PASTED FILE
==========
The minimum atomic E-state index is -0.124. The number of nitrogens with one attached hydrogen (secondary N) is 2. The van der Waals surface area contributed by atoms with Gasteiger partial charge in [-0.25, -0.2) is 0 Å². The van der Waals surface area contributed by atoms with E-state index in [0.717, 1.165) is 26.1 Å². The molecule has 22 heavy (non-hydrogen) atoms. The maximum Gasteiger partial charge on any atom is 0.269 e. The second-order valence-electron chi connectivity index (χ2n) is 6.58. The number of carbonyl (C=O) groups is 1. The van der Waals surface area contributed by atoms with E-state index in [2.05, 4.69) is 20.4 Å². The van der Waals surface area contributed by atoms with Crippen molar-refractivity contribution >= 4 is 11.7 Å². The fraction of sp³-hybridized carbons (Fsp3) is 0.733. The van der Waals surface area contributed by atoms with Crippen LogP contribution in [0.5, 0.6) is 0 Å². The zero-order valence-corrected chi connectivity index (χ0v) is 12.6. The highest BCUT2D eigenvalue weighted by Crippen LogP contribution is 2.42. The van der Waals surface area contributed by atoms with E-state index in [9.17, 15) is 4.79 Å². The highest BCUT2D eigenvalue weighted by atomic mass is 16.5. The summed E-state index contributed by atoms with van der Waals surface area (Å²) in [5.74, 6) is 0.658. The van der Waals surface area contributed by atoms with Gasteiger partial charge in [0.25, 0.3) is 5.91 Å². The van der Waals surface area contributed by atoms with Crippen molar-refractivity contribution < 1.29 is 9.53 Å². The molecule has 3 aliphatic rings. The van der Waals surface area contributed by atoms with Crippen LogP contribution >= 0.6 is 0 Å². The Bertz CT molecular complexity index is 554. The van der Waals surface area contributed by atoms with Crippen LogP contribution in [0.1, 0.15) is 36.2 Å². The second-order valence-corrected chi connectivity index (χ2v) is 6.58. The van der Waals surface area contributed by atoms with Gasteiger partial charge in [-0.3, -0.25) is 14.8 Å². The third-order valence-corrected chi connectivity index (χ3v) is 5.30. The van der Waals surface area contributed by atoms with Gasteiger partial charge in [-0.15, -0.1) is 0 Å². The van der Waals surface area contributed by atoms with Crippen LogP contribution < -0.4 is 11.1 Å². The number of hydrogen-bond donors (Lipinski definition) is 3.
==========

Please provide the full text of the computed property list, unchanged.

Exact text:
The minimum atomic E-state index is -0.124. The number of nitrogens with one attached hydrogen (secondary N) is 2. The van der Waals surface area contributed by atoms with Gasteiger partial charge in [-0.25, -0.2) is 0 Å². The van der Waals surface area contributed by atoms with E-state index in [0.717, 1.165) is 26.1 Å². The molecule has 22 heavy (non-hydrogen) atoms. The maximum Gasteiger partial charge on any atom is 0.269 e. The second-order valence-electron chi connectivity index (χ2n) is 6.58. The number of carbonyl (C=O) groups is 1. The van der Waals surface area contributed by atoms with E-state index in [2.05, 4.69) is 20.4 Å². The van der Waals surface area contributed by atoms with Crippen molar-refractivity contribution >= 4 is 11.7 Å². The fraction of sp³-hybridized carbons (Fsp3) is 0.733. The van der Waals surface area contributed by atoms with Crippen LogP contribution in [0.5, 0.6) is 0 Å². The zero-order valence-corrected chi connectivity index (χ0v) is 12.6. The highest BCUT2D eigenvalue weighted by Crippen LogP contribution is 2.42. The van der Waals surface area contributed by atoms with E-state index in [9.17, 15) is 4.79 Å². The highest BCUT2D eigenvalue weighted by atomic mass is 16.5. The summed E-state index contributed by atoms with van der Waals surface area (Å²) in [5.74, 6) is 0.658. The van der Waals surface area contributed by atoms with Gasteiger partial charge in [0.25, 0.3) is 5.91 Å². The van der Waals surface area contributed by atoms with Crippen molar-refractivity contribution < 1.29 is 9.53 Å². The molecule has 3 aliphatic rings. The van der Waals surface area contributed by atoms with Crippen LogP contribution >= 0.6 is 0 Å². The Bertz CT molecular complexity index is 554. The van der Waals surface area contributed by atoms with Crippen LogP contribution in [0.1, 0.15) is 36.2 Å². The second-order valence-corrected chi connectivity index (χ2v) is 6.58. The van der Waals surface area contributed by atoms with Gasteiger partial charge in [-0.3, -0.25) is 14.8 Å². The third-order valence-corrected chi connectivity index (χ3v) is 5.30. The van der Waals surface area contributed by atoms with Gasteiger partial charge in [-0.15, -0.1) is 0 Å². The van der Waals surface area contributed by atoms with Crippen LogP contribution < -0.4 is 11.1 Å². The number of hydrogen-bond donors (Lipinski definition) is 3.